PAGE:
How to Prepare for Hurricane Irma

Posted by Krista Fracke on Friday, September 8th, 2017 at 4:08pm.


As everyone well knows, we are in the midst of one of the largest hurricanes ever recorded here in Florida. I truly hope everyone is staying safe and felt this article on Hurricane safety would be timely and helpful to my readers now and in future.

Prepare yourself

While evacuation is always a good idea, sometimes it isn’t always feasible when a hurricane is imminent. Whether you are staying or going, you are best to protect your Jacksonville home in the following ways:

Board up your windows and doors

Because winds can be very quick and flying objects are likely, windows will undoubtedly get broken. Protect your windows and your home’s interior by boarding up your windows and doors. Plywood is very inexpensive and easy to put up where you need it. Well before a hurricane, you can even take the time to screw in stainless steel hanger bolts into the window frame so you can easily mount your plywood at times of threat.

Get supplies

If you are staying during the hurricane, you’ll definitely want to get supplies ready. Water and non-perishable canned food is best (don’t forget the can opener) for at least seven days worth to feed your family. Don’t forget your pets either! Freezing water in advance is always a great idea, especially once the power goes out. Get any important documents like your birth certificate, passport, etc., and keep them safe and in a waterproof container and with you at all times during the storm. You may also want to prepare:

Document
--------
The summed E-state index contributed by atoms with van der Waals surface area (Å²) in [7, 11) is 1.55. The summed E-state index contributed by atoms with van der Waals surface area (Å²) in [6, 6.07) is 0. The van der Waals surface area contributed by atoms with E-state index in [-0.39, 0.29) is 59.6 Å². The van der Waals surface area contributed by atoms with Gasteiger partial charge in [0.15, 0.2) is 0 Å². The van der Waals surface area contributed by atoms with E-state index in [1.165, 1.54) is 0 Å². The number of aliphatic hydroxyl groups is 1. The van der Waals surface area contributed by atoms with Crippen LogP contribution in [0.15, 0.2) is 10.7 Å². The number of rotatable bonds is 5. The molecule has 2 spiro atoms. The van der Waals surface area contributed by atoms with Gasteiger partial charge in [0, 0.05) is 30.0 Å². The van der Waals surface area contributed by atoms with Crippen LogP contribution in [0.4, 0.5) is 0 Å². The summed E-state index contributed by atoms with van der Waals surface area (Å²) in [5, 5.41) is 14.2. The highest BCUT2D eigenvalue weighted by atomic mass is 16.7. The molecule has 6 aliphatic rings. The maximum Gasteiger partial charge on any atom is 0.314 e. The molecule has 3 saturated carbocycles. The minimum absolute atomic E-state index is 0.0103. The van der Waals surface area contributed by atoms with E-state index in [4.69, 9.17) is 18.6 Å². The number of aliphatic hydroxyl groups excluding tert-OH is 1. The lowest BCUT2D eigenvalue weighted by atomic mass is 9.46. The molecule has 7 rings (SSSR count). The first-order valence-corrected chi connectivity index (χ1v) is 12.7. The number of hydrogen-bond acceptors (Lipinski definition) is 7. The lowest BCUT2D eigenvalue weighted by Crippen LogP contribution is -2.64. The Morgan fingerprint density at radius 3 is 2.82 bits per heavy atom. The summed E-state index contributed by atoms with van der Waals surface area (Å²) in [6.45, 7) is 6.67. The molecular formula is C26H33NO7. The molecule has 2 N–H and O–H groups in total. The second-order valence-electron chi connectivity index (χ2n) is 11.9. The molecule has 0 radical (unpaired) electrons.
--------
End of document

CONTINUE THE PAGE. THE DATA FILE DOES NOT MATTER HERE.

·         Medications

·         Flashlights and batteries

·         Clothing for wet conditions

·         Keys to your home, vehicle, etc.

·         Tools

·         First aid kit


You’ll also want to fill your vehicles with gas before the storm hits.

During the storm

Once the storm is hitting your community, your best bet is to stay put. Leaving your home may be dangerous as flying objects, downed power wires and other hazards are very likely. Find a safe spot within your home on the ground floor, preferably in an interior room, where there aren’t windows (such as in a closet if needed). Turn off your electricity and stay away from electrical objects. Wear rubber shoes if you need to walk in flood waters.

Once the storm is over

Turn on your radio or check on your phone to ensure the storm is truly over and not just that you are in its eye. Wait for the authorities to give you the all clear to come out and watch out for hazards like trees that are hanging, downed wires, and other unstable objects.

I wish everyone the best during this time and hope everyone stays safe!

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